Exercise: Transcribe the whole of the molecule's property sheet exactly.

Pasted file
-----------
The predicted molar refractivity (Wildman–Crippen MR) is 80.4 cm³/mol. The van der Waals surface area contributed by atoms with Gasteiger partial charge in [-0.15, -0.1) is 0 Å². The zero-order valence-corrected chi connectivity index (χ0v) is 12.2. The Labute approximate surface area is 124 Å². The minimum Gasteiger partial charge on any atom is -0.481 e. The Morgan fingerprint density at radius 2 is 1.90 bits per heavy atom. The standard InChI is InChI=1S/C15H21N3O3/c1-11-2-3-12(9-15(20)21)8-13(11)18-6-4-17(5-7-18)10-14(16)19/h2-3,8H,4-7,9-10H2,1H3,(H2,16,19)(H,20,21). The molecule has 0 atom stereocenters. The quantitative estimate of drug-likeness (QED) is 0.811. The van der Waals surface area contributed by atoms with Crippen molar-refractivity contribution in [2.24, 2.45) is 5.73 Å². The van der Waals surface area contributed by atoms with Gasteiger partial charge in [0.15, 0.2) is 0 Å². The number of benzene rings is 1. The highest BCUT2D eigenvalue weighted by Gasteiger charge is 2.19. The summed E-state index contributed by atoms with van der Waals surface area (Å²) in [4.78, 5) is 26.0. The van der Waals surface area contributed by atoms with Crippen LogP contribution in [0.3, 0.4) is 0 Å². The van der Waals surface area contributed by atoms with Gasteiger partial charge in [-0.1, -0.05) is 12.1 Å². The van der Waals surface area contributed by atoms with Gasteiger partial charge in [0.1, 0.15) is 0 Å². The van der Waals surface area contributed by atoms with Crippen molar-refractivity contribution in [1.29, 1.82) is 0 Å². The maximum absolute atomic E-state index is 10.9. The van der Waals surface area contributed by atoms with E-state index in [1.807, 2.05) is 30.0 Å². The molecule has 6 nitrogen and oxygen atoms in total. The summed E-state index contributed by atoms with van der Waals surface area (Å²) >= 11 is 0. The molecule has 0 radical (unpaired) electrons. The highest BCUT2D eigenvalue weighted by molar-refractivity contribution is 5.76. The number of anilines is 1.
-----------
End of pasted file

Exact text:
The predicted molar refractivity (Wildman–Crippen MR) is 80.4 cm³/mol. The van der Waals surface area contributed by atoms with Gasteiger partial charge in [-0.15, -0.1) is 0 Å². The zero-order valence-corrected chi connectivity index (χ0v) is 12.2. The Labute approximate surface area is 124 Å². The minimum Gasteiger partial charge on any atom is -0.481 e. The Morgan fingerprint density at radius 2 is 1.90 bits per heavy atom. The standard InChI is InChI=1S/C15H21N3O3/c1-11-2-3-12(9-15(20)21)8-13(11)18-6-4-17(5-7-18)10-14(16)19/h2-3,8H,4-7,9-10H2,1H3,(H2,16,19)(H,20,21). The molecule has 0 atom stereocenters. The quantitative estimate of drug-likeness (QED) is 0.811. The van der Waals surface area contributed by atoms with Crippen molar-refractivity contribution in [2.24, 2.45) is 5.73 Å². The van der Waals surface area contributed by atoms with Gasteiger partial charge in [0.15, 0.2) is 0 Å². The number of benzene rings is 1. The highest BCUT2D eigenvalue weighted by Gasteiger charge is 2.19. The summed E-state index contributed by atoms with van der Waals surface area (Å²) in [4.78, 5) is 26.0. The van der Waals surface area contributed by atoms with Crippen LogP contribution in [0.3, 0.4) is 0 Å². The van der Waals surface area contributed by atoms with Gasteiger partial charge in [-0.1, -0.05) is 12.1 Å². The van der Waals surface area contributed by atoms with Gasteiger partial charge in [0.1, 0.15) is 0 Å². The van der Waals surface area contributed by atoms with Crippen molar-refractivity contribution in [1.29, 1.82) is 0 Å². The maximum absolute atomic E-state index is 10.9. The van der Waals surface area contributed by atoms with E-state index in [1.807, 2.05) is 30.0 Å². The molecule has 6 nitrogen and oxygen atoms in total. The summed E-state index contributed by atoms with van der Waals surface area (Å²) >= 11 is 0. The molecule has 0 radical (unpaired) electrons. The highest BCUT2D eigenvalue weighted by molar-refractivity contribution is 5.76. The number of anilines is 1.